[0:10:48.1] MN: Right. There’s demo, like the physical act of showing that the thing across your team with your stakeholders. That’s another point gap of checking all these different places. But it would, even in those parts, it would – there has been teams where it’s like, “Oh no! That’s was Bobby who introduced that bug,” as opposed to Lucy, or Daisy or whoever have you who may have seen it and then said something for that change.
[0:11:14.1] SC: Well, I think a healthy system would then examine how did our process fail here, how did this fail us. Also, like even if someone did make a mistake and we all make mistakes and that’s part of how we learn, of course. Even if someone did make a mistake, we look at like how are we going to react to that, because I think the appropriate reaction would be something on the lines of, “Okay. What did we learn from this?” If that’s not the reaction, then you don’t qualify for number one here. I think number two is interesting also. Members of this team are able to bring up problems and though issues.
[0:11:51.5] MN: Yeah. Because, I would imagine that if you’re in a psychologically unsafe space, then you may not be able to bring up these problems because I’ve heard phrases like, that’s how we’ve always done things or there’s nothing wrong with the process, everything is fine.
[0:12:09.9] SC: It’s a dangerous one. That’s how we’ve always done things. Because where else in the world would that be logically sound, right? Just because you’ve always done it that way, right? Like we didn’t use to have modern medicine and now we do have modern medicine. But if I went to you Bobby and I said, “Look. We use leaches here. That’s how we’ve always done it.”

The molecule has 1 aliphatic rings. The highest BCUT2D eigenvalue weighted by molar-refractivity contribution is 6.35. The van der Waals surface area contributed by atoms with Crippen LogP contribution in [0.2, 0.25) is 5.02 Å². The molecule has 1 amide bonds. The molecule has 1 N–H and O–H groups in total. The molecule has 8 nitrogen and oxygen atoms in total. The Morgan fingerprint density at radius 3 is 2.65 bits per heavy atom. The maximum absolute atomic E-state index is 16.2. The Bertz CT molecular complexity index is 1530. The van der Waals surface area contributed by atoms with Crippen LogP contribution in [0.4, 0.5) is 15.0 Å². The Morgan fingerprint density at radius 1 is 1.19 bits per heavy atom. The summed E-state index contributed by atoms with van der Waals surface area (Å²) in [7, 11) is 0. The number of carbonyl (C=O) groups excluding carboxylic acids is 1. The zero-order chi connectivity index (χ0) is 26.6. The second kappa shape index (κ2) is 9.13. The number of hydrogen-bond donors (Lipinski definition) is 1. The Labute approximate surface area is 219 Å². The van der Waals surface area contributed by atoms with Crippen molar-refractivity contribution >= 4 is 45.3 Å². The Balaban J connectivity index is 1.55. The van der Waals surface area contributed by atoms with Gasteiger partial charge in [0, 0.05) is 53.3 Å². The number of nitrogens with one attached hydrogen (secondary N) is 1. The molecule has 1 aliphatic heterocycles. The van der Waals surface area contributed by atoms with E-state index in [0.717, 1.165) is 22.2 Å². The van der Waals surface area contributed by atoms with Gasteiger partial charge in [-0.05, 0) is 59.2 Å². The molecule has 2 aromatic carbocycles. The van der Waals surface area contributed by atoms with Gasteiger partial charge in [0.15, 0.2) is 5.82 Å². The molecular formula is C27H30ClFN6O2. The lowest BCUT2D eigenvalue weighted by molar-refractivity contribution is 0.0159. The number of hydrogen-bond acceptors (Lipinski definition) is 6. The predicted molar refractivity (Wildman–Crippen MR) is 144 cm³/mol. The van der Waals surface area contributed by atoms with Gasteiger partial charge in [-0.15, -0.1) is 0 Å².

[0:12:33.7] MN: Leaches. If it ain’t broke, don’t fix it. Here’s a leach. Put it in your arm, you’ll be right out.
[0:12:38.5] SC: I mean, Bobby might not be able to say, “You know what, actually, I think perhaps just a Band-Aid would be perfect.”
[0:12:45.8] MN: Some gauze right on the arm.
[0:12:48.0] SC: Yeah, but you might not feel as if you can bring up your problem with the leaches. Then, progress is totally stalled.
[0:12:56.2] MN: Right. Because you’re stuck in that one process not thinking of other options or solutions. And even bringing that up is an issue, where like, that’s like the really big thing.
[0:13:09.0] SC: Perhaps, even if you are thinking of potential problems and solutions, you cannot articulate them. So over time, I would imagine that not being able to articulate these things ends up meaning that you do in fact stop thinking about potential solutions. I think that’s the step that gets really dangerous.